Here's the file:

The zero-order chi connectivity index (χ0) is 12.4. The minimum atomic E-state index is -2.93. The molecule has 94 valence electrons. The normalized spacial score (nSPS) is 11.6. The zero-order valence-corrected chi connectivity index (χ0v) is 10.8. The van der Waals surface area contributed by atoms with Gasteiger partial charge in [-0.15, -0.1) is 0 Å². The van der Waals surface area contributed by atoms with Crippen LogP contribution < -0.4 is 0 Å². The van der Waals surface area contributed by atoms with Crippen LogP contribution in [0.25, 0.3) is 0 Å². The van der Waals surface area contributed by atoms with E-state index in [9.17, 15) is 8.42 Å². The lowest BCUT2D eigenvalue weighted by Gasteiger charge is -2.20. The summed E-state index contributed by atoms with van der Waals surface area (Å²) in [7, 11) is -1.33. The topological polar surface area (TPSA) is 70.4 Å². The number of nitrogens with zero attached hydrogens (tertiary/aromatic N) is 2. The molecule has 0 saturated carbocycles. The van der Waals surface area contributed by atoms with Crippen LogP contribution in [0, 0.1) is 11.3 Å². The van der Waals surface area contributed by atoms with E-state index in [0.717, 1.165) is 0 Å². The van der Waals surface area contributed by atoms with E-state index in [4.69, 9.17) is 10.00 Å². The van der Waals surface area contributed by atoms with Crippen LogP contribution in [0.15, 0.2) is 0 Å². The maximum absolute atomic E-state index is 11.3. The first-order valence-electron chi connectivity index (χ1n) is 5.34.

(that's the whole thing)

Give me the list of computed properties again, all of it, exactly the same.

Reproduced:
The zero-order chi connectivity index (χ0) is 12.4. The minimum atomic E-state index is -2.93. The molecule has 94 valence electrons. The normalized spacial score (nSPS) is 11.6. The zero-order valence-corrected chi connectivity index (χ0v) is 10.8. The van der Waals surface area contributed by atoms with Gasteiger partial charge in [-0.15, -0.1) is 0 Å². The van der Waals surface area contributed by atoms with Crippen LogP contribution < -0.4 is 0 Å². The van der Waals surface area contributed by atoms with Crippen LogP contribution in [0.25, 0.3) is 0 Å². The van der Waals surface area contributed by atoms with E-state index in [9.17, 15) is 8.42 Å². The lowest BCUT2D eigenvalue weighted by Gasteiger charge is -2.20. The summed E-state index contributed by atoms with van der Waals surface area (Å²) in [7, 11) is -1.33. The topological polar surface area (TPSA) is 70.4 Å². The number of nitrogens with zero attached hydrogens (tertiary/aromatic N) is 2. The molecule has 0 saturated carbocycles. The van der Waals surface area contributed by atoms with Crippen LogP contribution in [0, 0.1) is 11.3 Å². The van der Waals surface area contributed by atoms with E-state index in [0.717, 1.165) is 0 Å². The van der Waals surface area contributed by atoms with E-state index in [4.69, 9.17) is 10.00 Å². The van der Waals surface area contributed by atoms with Crippen LogP contribution in [0.15, 0.2) is 0 Å². The maximum absolute atomic E-state index is 11.3. The first-order valence-electron chi connectivity index (χ1n) is 5.34.